June 8 (UPI) — Fourteen percent of the world’s adults would permanently move to another country if they had the chance, a slight increase from the years immediately following the 2008 global financial crisis, a new poll shows.
In a rolling survey by Gallup” target=”_blank”} from 2013-16, 14 percent of respondents, which equates to almost 710 million people, said they would like to move to another country.
From 2010-12, 13 percent of respondents said they would prefer to move, a figure that equates to 630 million people worldwide.
In both timeframes, sub-Saharan Africa is the region people are most likely to want to leave. In the most recent tally, 31 percent of people there said they would move.
Amid rising tension, eastern European nations not included in the European Union represented the region with the largest increase in would-be migrants, with an ongoing conflict between Russia and Ukraine making the region less desirable. From 2010-12, 21 percent of respondents said they would move, a figure that climbed to 27 percent in the subsequent four years.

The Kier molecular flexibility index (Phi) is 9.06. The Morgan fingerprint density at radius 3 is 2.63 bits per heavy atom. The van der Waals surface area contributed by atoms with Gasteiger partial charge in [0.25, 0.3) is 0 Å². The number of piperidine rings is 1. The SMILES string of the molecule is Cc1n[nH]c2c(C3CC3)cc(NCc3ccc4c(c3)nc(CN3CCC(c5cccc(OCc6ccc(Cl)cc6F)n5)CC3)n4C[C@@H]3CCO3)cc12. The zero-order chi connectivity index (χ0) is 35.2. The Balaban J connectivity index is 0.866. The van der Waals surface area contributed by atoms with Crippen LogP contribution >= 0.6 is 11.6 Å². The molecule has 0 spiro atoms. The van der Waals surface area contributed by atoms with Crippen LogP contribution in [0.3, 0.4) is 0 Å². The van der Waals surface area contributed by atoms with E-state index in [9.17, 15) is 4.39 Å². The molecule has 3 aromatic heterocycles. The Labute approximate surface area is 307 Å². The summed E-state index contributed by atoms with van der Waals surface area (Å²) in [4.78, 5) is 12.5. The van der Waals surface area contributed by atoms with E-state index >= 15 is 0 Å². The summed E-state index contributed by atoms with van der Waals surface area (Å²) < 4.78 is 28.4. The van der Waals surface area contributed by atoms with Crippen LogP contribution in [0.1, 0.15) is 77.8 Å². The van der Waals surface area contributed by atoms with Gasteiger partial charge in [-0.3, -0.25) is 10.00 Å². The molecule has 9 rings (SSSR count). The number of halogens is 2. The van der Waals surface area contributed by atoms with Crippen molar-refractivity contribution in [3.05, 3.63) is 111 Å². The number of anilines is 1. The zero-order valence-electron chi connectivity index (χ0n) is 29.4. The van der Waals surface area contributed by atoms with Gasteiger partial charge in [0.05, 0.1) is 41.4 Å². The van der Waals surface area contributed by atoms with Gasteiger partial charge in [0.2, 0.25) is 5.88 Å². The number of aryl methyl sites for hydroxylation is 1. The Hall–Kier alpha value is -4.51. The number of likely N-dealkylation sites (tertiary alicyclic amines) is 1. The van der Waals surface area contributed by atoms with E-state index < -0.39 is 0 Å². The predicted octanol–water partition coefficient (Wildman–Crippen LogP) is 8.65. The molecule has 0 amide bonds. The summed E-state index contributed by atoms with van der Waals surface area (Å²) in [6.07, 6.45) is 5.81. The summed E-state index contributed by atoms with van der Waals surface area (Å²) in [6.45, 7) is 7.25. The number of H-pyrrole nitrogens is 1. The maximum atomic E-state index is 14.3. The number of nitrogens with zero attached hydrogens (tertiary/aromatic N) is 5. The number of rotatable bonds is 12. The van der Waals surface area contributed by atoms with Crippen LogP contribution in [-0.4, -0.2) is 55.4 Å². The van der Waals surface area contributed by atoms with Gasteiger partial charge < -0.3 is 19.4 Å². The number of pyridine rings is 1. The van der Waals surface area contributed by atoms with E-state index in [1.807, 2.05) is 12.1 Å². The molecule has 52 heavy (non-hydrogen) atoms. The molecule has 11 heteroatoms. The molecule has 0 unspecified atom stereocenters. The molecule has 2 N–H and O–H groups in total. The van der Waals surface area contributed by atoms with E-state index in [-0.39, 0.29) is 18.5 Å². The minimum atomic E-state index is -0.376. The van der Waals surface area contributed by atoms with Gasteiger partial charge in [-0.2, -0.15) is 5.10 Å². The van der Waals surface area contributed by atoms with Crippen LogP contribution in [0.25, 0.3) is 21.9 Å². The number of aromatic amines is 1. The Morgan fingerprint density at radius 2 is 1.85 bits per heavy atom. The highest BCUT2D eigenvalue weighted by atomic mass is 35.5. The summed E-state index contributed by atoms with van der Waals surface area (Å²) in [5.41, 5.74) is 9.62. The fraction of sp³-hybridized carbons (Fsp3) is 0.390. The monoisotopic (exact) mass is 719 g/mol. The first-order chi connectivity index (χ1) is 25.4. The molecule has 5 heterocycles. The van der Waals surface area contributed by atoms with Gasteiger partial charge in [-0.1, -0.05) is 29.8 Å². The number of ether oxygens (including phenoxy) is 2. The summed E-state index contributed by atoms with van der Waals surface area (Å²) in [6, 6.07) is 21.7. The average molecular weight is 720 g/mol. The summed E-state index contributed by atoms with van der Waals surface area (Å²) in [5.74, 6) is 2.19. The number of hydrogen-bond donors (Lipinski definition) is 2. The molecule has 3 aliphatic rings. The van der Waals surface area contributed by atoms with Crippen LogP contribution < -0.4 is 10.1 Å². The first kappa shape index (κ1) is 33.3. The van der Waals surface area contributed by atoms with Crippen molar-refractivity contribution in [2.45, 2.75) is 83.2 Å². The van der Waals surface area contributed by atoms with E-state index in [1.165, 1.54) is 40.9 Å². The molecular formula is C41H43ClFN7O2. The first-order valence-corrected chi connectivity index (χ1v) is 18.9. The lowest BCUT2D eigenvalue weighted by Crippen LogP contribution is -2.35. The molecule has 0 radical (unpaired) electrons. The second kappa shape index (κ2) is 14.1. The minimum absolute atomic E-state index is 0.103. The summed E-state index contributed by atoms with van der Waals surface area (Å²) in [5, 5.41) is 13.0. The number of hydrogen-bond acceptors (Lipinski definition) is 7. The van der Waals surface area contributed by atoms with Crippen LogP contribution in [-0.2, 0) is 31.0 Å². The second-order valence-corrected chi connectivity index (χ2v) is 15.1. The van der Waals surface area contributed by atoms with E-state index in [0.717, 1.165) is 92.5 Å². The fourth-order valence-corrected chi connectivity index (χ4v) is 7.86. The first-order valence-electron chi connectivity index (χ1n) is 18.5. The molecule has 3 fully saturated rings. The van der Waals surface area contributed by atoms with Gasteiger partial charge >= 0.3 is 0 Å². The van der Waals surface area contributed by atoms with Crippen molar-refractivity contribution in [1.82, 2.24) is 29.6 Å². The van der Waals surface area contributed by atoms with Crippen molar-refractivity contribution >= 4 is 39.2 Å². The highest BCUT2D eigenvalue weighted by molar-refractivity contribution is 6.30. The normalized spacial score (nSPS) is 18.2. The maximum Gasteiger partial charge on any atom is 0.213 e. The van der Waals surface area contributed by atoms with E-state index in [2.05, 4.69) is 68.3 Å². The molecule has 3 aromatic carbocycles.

The part of the world where people were least likely to say they wanted to leave was southeast Asia, with just 7 percent of residents saying they would move somewhere if they could.
Of the would-be destinations, the United States more than lapped the field, being cited by 21 percent of respondents as their desired destination. The next closest destination was Germany at 6 percent, followed by Canada, the United Kingdom and France — all at 5 percent.
Gallup calculated the figures using averages from rolling interviews with 586,806 adults from 2013-16 in 156 countries that represent 98 percent of the world’s population. The margin of error is less than 1 percentage point.